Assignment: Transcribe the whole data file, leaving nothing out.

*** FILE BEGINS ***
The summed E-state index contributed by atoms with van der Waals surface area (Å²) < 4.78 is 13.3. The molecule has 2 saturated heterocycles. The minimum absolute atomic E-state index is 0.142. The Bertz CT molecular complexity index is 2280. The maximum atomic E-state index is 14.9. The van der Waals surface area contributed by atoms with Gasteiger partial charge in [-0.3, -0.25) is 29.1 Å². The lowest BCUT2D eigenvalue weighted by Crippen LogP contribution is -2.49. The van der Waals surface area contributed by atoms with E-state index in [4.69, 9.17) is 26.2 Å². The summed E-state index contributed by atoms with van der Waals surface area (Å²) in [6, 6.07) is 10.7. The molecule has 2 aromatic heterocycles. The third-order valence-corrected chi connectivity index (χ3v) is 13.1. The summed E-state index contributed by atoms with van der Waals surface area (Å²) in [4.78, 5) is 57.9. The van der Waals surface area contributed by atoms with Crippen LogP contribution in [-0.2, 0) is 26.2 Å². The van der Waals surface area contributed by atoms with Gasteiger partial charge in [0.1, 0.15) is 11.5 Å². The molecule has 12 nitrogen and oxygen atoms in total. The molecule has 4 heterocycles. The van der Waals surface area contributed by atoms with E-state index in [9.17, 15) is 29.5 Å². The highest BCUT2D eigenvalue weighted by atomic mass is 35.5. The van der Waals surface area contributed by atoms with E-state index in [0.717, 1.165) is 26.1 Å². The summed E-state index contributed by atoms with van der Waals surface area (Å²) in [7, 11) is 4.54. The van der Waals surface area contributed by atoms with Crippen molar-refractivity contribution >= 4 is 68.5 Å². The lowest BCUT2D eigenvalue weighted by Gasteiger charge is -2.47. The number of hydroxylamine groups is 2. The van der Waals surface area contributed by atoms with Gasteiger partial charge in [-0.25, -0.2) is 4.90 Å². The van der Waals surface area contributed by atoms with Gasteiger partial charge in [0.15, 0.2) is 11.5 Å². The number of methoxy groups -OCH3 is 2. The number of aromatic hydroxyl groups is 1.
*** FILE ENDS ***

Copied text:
The summed E-state index contributed by atoms with van der Waals surface area (Å²) < 4.78 is 13.3. The molecule has 2 saturated heterocycles. The minimum absolute atomic E-state index is 0.142. The Bertz CT molecular complexity index is 2280. The maximum atomic E-state index is 14.9. The van der Waals surface area contributed by atoms with Gasteiger partial charge in [-0.3, -0.25) is 29.1 Å². The lowest BCUT2D eigenvalue weighted by Crippen LogP contribution is -2.49. The van der Waals surface area contributed by atoms with E-state index in [4.69, 9.17) is 26.2 Å². The summed E-state index contributed by atoms with van der Waals surface area (Å²) in [6, 6.07) is 10.7. The molecule has 2 aromatic heterocycles. The third-order valence-corrected chi connectivity index (χ3v) is 13.1. The summed E-state index contributed by atoms with van der Waals surface area (Å²) in [4.78, 5) is 57.9. The van der Waals surface area contributed by atoms with Crippen LogP contribution in [-0.2, 0) is 26.2 Å². The van der Waals surface area contributed by atoms with Gasteiger partial charge in [0.1, 0.15) is 11.5 Å². The molecule has 12 nitrogen and oxygen atoms in total. The molecule has 4 heterocycles. The van der Waals surface area contributed by atoms with E-state index in [9.17, 15) is 29.5 Å². The highest BCUT2D eigenvalue weighted by atomic mass is 35.5. The van der Waals surface area contributed by atoms with E-state index in [0.717, 1.165) is 26.1 Å². The summed E-state index contributed by atoms with van der Waals surface area (Å²) in [7, 11) is 4.54. The van der Waals surface area contributed by atoms with Crippen molar-refractivity contribution >= 4 is 68.5 Å². The lowest BCUT2D eigenvalue weighted by Gasteiger charge is -2.47. The number of hydroxylamine groups is 2. The van der Waals surface area contributed by atoms with Gasteiger partial charge in [-0.25, -0.2) is 4.90 Å². The van der Waals surface area contributed by atoms with Gasteiger partial charge in [0.15, 0.2) is 11.5 Å². The number of methoxy groups -OCH3 is 2. The number of aromatic hydroxyl groups is 1.